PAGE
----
Famous fictional detectives

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Famous fictional detectives are fictional characters in detective fiction and are not real-life detectives.

Famous fictional detectives rely on powers of deduction/rationalization and educated thought to solve crimes. These characters have long been a staple of detective mystery crime fiction, particularly in detective novels and short stories set in Britain and written during the "Golden Age of Detective Fiction" (1920s-1930s). These detectives include amateurs, private investigators, and professional policemen. They are often popularized as individual characters rather than parts of the fictional work in which they appear. Stories involving individual detectives are well-suited to dramatic presentation, resulting in many memorable theatre, television, and movie characters.

The first famous detective in fiction was Edgar Allan Poe's C. Auguste Dupin.[1] Later, the Dupin model was further codified by Arthur Conan Doyle's Sherlock Holmes, the most famous example to this day. A "great detective" will often (but not always) be accompanied by a Dr. Watson-like assistant or story narrator.


Fictional detectives can generally be placed into one of four archetypes:

  • the amateur detective (Miss Marple, Jessica Fletcher, Lord Peter Wimsey);
  • the private investigator (Dupin, Holmes, Marlowe, Spade, Poirot, Magnum);
  • the police detective (Dalgliesh, Kojak, Morse, Columbo, Frost, Clouseau);
  • the forensic specialist (Scarpetta, Quincy, Cracker, CSI teams, Thorndyke);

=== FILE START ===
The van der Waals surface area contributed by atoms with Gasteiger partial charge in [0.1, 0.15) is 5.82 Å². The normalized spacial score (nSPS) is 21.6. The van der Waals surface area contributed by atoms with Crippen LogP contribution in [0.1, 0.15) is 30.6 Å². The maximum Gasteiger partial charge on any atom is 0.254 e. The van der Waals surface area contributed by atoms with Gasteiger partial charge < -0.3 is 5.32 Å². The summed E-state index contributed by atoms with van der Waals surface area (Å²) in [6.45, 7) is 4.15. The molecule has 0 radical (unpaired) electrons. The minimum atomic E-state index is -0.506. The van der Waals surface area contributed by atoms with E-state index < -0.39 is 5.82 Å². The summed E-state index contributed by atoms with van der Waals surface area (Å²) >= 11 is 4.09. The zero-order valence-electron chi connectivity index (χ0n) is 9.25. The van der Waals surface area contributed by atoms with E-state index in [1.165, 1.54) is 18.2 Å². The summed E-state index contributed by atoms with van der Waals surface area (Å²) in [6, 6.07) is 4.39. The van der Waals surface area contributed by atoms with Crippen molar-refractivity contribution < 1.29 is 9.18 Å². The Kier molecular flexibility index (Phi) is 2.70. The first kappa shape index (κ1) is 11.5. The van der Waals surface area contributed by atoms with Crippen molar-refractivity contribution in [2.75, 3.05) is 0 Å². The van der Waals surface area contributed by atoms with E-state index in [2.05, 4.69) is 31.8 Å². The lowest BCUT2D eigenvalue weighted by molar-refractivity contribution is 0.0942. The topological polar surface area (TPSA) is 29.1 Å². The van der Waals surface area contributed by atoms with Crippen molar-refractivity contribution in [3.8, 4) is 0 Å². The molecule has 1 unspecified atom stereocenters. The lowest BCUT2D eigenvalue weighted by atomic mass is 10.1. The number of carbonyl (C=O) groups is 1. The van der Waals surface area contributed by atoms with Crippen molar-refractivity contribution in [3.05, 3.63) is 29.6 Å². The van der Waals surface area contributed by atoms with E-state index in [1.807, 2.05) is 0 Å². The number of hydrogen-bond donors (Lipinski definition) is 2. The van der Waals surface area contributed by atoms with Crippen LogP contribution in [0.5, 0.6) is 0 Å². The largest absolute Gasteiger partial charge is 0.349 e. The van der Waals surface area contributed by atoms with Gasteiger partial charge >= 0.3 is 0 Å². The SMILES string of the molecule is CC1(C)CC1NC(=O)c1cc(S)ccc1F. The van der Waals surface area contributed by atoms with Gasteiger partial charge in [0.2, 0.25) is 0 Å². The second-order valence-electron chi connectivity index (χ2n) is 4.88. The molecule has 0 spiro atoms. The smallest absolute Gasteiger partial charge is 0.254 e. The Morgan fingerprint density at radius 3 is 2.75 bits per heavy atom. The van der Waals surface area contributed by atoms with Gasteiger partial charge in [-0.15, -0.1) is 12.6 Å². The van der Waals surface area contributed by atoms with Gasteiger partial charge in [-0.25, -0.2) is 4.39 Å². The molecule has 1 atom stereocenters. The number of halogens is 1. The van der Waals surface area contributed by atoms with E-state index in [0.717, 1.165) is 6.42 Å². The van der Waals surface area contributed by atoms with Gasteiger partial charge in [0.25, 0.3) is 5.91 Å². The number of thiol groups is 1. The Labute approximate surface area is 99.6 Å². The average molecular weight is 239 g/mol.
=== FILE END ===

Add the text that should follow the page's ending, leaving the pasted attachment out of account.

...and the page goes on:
Notable fictional detectives and their creators include:

Amateur detectives[edit]

- The Man with the Twisted Lip.jpg|thumb|right|Sherlock Holmes has become an icon of a detective. The term "Sherlock" is also used to refer to a detective.[2]]]

Private Investigators[edit]

Police detectives[edit]

Columbo is widely considered to be the greatest original TV detective.[4][5][6][7]

Forensic specialists[edit]

CSI: Crime Scene Investigation TV shows[edit]

Anime and Manga[edit]

Note: Up to this date, Kindaichi Case Files and Q.E.D. are the only two Japanese mystery manga that have won the Kodansha Manga Award.[10] Case Closed has won the Shogakukan Manga Award. These three works are known in Japan as the "Three Mystery Manga".

See also[edit]


  • The Great Detectives: Seven Original Investigations,BY Julian Symons,1981,ISBN 0810909782
  1. ^ Silverman,Kenneth (1991). Edgar A. Poe: Mournful and Never-ending Remembrance. New York: Harper Perennial. ISBN 0-06-092331-8. 
  2. ^ "Definition of Sherlock in Oxford Dictionaries (British & World English)". oxforddictionaries.com. Retrieved 15 March 2013. 
  3. ^ Silverman 1991, p. 171
  4. ^ "Best fictional detectives". latimes. Retrieved 15 March 2013. 
  5. ^ "Natalie Haynes's guide to TV detectives: #1 – Columbo". London: guardian.co.uk. 23 January 2012. Retrieved 15 March 2013. 
  6. ^ "Clued In: The Top 10 Television Detectives". Time. 4 May 2012. Retrieved 15 March 2013. 
  7. ^ "〈beランキング〉心に残る名探偵". 朝日新聞. Retrieved 15 March 2013. 
  8. ^ "Kindaichi Case Files 2008 New Anime" (in Japanese). Tokyo MX. Retrieved 2010-02-07. 
  9. ^ "Case Closed FAQ". Funimation. Archived from the original on March 27, 2004. Retrieved October 3, 2010. 
  10. ^ "講談社漫画賞 (過去の受賞者一覧)". kodansha.co.jp. Retrieved 2007-08-21.